Of course, there are many, many more, but we could only choose a few to highlight for readers.
Sikeston City Cemetery is located off South Kingshighway in Sikeston. At one time, the body of the founder of Sikeston John Sikes (1816-1867) was displayed in a glass coffin in a mausoleum in the cemetery in which he is buried. In the 1960s, the coffin was vandalized, and the body disintegrated. His remains were then interred on the cemetery grounds.
Hickory Grove Cemetery is located on Highway C between Morley and Blodgett in Scott County. Originally, a French cemetery, the five-acre farm was part of the Louisiana Purchase, according to Jean Smith Wells, whose family owns the cemetery. The family lost the farm during the Depression but the cemetery was deeded back to the original family and two friends. In addition to family members, Civil War and World War II veterans are among those buried there. For many, many years if anyone needed a place to bury someone, this cemetery took them in --the only rule was: Ask and do not bury in the family area. The same rule applies today.
A cemetery is located in the middle of the Grant farm, located south of Sikeston on the first county road before Scott County Central Schools. Visitors should turn right, go around a curve and past the Hunter's house then continue until the road turns to gravel; turn on the next road to the right and the cemetery can be seen to the left in the middle of the field. The head stones are very old.
Big Opening Cemetery was a cemetery located in the Big Opening Community, about one-fourth a mile northwest of the Little Vine General Baptist Church in New Madrid County off AA Highway. The community, at one time, had about 700 residents. Also known as Old York Cemetery and Little Vine Cemetery, the cemetery is very difficult to find because it's located off a dirt road and half a mile or so behind a house. It's a large area filled with waist-high weeds.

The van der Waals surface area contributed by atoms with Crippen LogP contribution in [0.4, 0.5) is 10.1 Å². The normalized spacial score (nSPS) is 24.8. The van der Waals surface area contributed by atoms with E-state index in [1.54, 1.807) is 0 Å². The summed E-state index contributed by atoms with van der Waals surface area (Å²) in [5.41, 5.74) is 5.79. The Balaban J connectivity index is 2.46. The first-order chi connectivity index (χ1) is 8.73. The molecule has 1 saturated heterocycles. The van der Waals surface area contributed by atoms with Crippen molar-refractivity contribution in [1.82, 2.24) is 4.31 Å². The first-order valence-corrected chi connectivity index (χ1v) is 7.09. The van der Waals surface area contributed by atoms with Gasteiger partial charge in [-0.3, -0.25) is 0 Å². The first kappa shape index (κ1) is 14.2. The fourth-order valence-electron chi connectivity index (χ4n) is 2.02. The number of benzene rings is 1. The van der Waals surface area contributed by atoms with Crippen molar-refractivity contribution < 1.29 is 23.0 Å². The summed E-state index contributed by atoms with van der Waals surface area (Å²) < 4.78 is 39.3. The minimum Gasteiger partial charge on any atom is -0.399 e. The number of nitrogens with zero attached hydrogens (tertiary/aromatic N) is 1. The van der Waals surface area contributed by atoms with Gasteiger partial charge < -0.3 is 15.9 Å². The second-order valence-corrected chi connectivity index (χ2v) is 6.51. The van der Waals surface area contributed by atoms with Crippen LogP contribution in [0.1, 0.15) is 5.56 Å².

Among the trees and tall grass in the southeast section of Wyatt sits a small cemetery of about 12 people. The broken stones that once marked grave sites are piled around while others are scattered everywhere... buried amongst the rubble is a heroic soldier who fought in the Revolutionary War.
Many years after people stopped using it for burials, the Sugar Tree Ridge Cemetery located in New Madrid County, was used for something else -- a pasture. Someone fenced in their livestock around the cemetery and many stones were turned over and broken.
Many members of the Higgerson family are buried there and about 30 years ago, some men in the family cut trees off of the cemetery and sold them for fence posts and firewood. With the money received, they purchased weed killer and a lawn mower. For many years now, they have kept it clean and attractive. Now, at the family reunion, a fish fry is held and a "For cemetery only" donations are accepted to keep the cemetery maintained.